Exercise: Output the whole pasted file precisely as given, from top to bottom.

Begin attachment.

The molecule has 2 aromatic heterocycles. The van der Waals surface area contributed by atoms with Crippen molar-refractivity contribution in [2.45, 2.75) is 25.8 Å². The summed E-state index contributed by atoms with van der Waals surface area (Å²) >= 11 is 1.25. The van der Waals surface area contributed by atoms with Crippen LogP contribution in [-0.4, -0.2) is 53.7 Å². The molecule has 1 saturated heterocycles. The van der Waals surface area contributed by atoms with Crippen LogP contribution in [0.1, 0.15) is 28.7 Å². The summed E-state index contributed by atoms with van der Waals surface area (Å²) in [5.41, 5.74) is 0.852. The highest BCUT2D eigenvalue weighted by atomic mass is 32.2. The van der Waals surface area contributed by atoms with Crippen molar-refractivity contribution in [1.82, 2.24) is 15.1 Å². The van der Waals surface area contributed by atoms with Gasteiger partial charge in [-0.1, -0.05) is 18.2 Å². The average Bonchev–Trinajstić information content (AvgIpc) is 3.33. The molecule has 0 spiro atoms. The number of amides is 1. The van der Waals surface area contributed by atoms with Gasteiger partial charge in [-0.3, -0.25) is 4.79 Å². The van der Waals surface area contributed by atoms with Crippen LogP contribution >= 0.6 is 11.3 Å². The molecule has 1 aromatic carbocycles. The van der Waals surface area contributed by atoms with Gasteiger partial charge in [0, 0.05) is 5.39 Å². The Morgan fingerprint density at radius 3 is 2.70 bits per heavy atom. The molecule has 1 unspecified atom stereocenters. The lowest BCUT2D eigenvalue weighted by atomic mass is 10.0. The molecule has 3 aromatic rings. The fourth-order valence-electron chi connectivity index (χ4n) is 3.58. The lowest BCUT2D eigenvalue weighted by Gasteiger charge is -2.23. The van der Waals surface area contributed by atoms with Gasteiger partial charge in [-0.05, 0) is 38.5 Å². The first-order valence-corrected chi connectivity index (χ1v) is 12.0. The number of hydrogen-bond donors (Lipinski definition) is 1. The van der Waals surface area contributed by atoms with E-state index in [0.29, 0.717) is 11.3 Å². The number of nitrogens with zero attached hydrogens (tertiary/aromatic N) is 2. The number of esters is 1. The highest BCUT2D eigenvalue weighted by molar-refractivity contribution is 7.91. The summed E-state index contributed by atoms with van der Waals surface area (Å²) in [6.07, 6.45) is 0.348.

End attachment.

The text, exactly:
The molecule has 2 aromatic heterocycles. The van der Waals surface area contributed by atoms with Crippen molar-refractivity contribution in [2.45, 2.75) is 25.8 Å². The summed E-state index contributed by atoms with van der Waals surface area (Å²) >= 11 is 1.25. The van der Waals surface area contributed by atoms with Crippen LogP contribution in [-0.4, -0.2) is 53.7 Å². The molecule has 1 saturated heterocycles. The van der Waals surface area contributed by atoms with Crippen LogP contribution in [0.1, 0.15) is 28.7 Å². The summed E-state index contributed by atoms with van der Waals surface area (Å²) in [5.41, 5.74) is 0.852. The highest BCUT2D eigenvalue weighted by atomic mass is 32.2. The van der Waals surface area contributed by atoms with Crippen molar-refractivity contribution in [1.82, 2.24) is 15.1 Å². The van der Waals surface area contributed by atoms with Gasteiger partial charge in [-0.1, -0.05) is 18.2 Å². The average Bonchev–Trinajstić information content (AvgIpc) is 3.33. The molecule has 0 spiro atoms. The number of amides is 1. The van der Waals surface area contributed by atoms with Gasteiger partial charge in [-0.3, -0.25) is 4.79 Å². The van der Waals surface area contributed by atoms with Crippen LogP contribution >= 0.6 is 11.3 Å². The molecule has 1 aromatic carbocycles. The van der Waals surface area contributed by atoms with Gasteiger partial charge in [0, 0.05) is 5.39 Å². The Morgan fingerprint density at radius 3 is 2.70 bits per heavy atom. The molecule has 1 unspecified atom stereocenters. The lowest BCUT2D eigenvalue weighted by atomic mass is 10.0. The molecule has 3 aromatic rings. The fourth-order valence-electron chi connectivity index (χ4n) is 3.58. The lowest BCUT2D eigenvalue weighted by Gasteiger charge is -2.23. The van der Waals surface area contributed by atoms with Gasteiger partial charge in [-0.05, 0) is 38.5 Å². The first-order valence-corrected chi connectivity index (χ1v) is 12.0. The number of hydrogen-bond donors (Lipinski definition) is 1. The van der Waals surface area contributed by atoms with E-state index in [0.29, 0.717) is 11.3 Å². The number of nitrogens with zero attached hydrogens (tertiary/aromatic N) is 2. The number of esters is 1. The highest BCUT2D eigenvalue weighted by molar-refractivity contribution is 7.91. The summed E-state index contributed by atoms with van der Waals surface area (Å²) in [6.07, 6.45) is 0.348.